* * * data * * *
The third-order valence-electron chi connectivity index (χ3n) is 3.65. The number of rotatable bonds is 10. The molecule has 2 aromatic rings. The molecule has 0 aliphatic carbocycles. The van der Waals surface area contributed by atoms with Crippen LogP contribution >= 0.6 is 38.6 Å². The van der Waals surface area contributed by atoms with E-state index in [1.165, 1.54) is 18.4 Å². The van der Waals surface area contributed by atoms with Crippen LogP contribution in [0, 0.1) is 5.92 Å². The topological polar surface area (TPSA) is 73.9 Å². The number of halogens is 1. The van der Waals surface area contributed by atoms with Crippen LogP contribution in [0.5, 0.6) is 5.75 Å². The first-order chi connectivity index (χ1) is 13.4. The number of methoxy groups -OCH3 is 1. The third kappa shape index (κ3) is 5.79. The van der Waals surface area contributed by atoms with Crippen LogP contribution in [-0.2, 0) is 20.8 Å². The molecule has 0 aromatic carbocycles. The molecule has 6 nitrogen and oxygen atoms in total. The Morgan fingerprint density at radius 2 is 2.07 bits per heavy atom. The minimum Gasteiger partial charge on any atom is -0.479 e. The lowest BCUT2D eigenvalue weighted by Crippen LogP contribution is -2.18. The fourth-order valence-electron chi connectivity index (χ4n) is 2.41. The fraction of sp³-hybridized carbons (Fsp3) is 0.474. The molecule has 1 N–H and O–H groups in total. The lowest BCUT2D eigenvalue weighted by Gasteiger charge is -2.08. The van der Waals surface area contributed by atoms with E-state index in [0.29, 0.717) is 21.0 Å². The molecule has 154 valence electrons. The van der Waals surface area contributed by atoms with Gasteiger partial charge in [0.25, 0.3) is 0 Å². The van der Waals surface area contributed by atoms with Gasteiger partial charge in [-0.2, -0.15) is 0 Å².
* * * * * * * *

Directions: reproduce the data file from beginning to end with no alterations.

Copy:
The third-order valence-electron chi connectivity index (χ3n) is 3.65. The number of rotatable bonds is 10. The molecule has 2 aromatic rings. The molecule has 0 aliphatic carbocycles. The van der Waals surface area contributed by atoms with Crippen LogP contribution >= 0.6 is 38.6 Å². The van der Waals surface area contributed by atoms with E-state index in [1.165, 1.54) is 18.4 Å². The van der Waals surface area contributed by atoms with Crippen LogP contribution in [0, 0.1) is 5.92 Å². The topological polar surface area (TPSA) is 73.9 Å². The number of halogens is 1. The van der Waals surface area contributed by atoms with Crippen LogP contribution in [0.5, 0.6) is 5.75 Å². The first-order chi connectivity index (χ1) is 13.4. The number of methoxy groups -OCH3 is 1. The third kappa shape index (κ3) is 5.79. The van der Waals surface area contributed by atoms with Crippen LogP contribution in [-0.2, 0) is 20.8 Å². The molecule has 0 aromatic carbocycles. The molecule has 6 nitrogen and oxygen atoms in total. The Morgan fingerprint density at radius 2 is 2.07 bits per heavy atom. The minimum Gasteiger partial charge on any atom is -0.479 e. The lowest BCUT2D eigenvalue weighted by Crippen LogP contribution is -2.18. The fourth-order valence-electron chi connectivity index (χ4n) is 2.41. The fraction of sp³-hybridized carbons (Fsp3) is 0.474. The molecule has 1 N–H and O–H groups in total. The lowest BCUT2D eigenvalue weighted by Gasteiger charge is -2.08. The van der Waals surface area contributed by atoms with E-state index in [0.29, 0.717) is 21.0 Å². The molecule has 154 valence electrons. The van der Waals surface area contributed by atoms with Gasteiger partial charge in [0.25, 0.3) is 0 Å². The van der Waals surface area contributed by atoms with Gasteiger partial charge in [-0.2, -0.15) is 0 Å².